My line on Windows 8/RT and Surface has been this: we know from a decade of trying that nobody wants the traditional Windows desktop on a tablet. Swivel-screen laptops have sucked for years and I’m willing to bet this trend continues. The only interesting thing about Windows 8 is the Metro UI and the only interesting thing about the Metro UI is whether developers will redesign their software for it. Given that Microsoft themselves haven’t managed to properly redesign Office or Explorer for Metro yet, I’m not holding my breath.

Windows 8/RT may be a smash hit but the early indications are not promising. Microsoft Surface may be a smash hit but the early indications are not promising. I’m open minded about Windows 8 but I’m going to need to see some compelling evidence that Windows 8/RT is gaining serious traction in the marketplace. Microsoft is way behind on tablets and I don’t have any need to root for the underdog.

Google Nexus 7

I’ve written before about the Nexus 7 specifically and I don’t intend to rehash that discussion here except to note three major failings in the hardware for school use: the 16:10 aspect ratio of the screen; the lack of a rear camera on the device and the Nexus 7’s inability to be connected to a projector. I just don’t think I could sell my teachers on the idea that they’ll go another three years without a camera or the ability to project devices on-screen.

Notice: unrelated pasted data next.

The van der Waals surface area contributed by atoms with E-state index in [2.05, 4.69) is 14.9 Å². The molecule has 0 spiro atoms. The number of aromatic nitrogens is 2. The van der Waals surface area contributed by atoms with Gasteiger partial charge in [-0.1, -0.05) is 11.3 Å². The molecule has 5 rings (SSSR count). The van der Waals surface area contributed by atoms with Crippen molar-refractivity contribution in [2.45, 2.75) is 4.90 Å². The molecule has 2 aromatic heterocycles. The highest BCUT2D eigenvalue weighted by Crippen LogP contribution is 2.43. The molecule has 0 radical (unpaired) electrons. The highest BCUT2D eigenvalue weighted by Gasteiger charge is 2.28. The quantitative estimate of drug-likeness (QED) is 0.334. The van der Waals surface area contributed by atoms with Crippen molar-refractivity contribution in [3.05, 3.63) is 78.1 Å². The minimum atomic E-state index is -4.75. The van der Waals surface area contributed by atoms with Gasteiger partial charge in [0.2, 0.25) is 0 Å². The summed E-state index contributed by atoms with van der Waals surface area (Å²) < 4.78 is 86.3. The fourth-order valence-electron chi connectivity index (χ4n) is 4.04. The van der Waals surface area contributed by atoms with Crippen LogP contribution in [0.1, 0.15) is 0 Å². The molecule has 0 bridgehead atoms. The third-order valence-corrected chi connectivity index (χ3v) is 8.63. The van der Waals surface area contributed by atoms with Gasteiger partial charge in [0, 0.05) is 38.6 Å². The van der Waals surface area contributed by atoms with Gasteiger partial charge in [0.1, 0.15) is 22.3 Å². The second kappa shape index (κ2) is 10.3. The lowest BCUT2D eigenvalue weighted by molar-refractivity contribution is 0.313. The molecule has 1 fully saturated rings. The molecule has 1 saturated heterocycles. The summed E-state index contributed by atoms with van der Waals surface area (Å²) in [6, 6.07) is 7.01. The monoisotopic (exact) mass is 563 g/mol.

There’s also the software problem. Unless it’s gotten dramatically better in the two months since I gave my Nexus 7 away, there simply does not exist the same high-quality productivity and creativity tools for Android tablets as exist for iOS. As before, I’m not saying they can never be made; I’m just saying they still don’t exist. Where good Android tablet apps do exist they are, broadly speaking, near pixel-perfect clones of the iOS versions - so what’s the advantage?

I’m also seriously concerned about the Android malware problem. There seems to be growing evidence that Android is the main target for mobile malware. This is hardly surprising, given the ability to side-load apps onto the device from anywhere on the web. I can’t find any way on Android to lock out the ability to side-load, so we have to assume that this is something that some users will do. We know from decades of experience with Windows that such a model is problematic. I’m not prepared to deploy a platform where I have to routinely run anti-virus.

Whatever is working for Android in handsets simply isn’t translating into traction for Android tablets. I have my theories but that’s another post for another time. I can’t say I have any great excitement about any Android device that isn’t “pure Google”. The track record on timely updates to non-Google Android devices doesn’t seem to have gotten much better. Given the threat-rich environment that Android devices now face, being unable to get updates and security patches in a timely manner is unacceptable.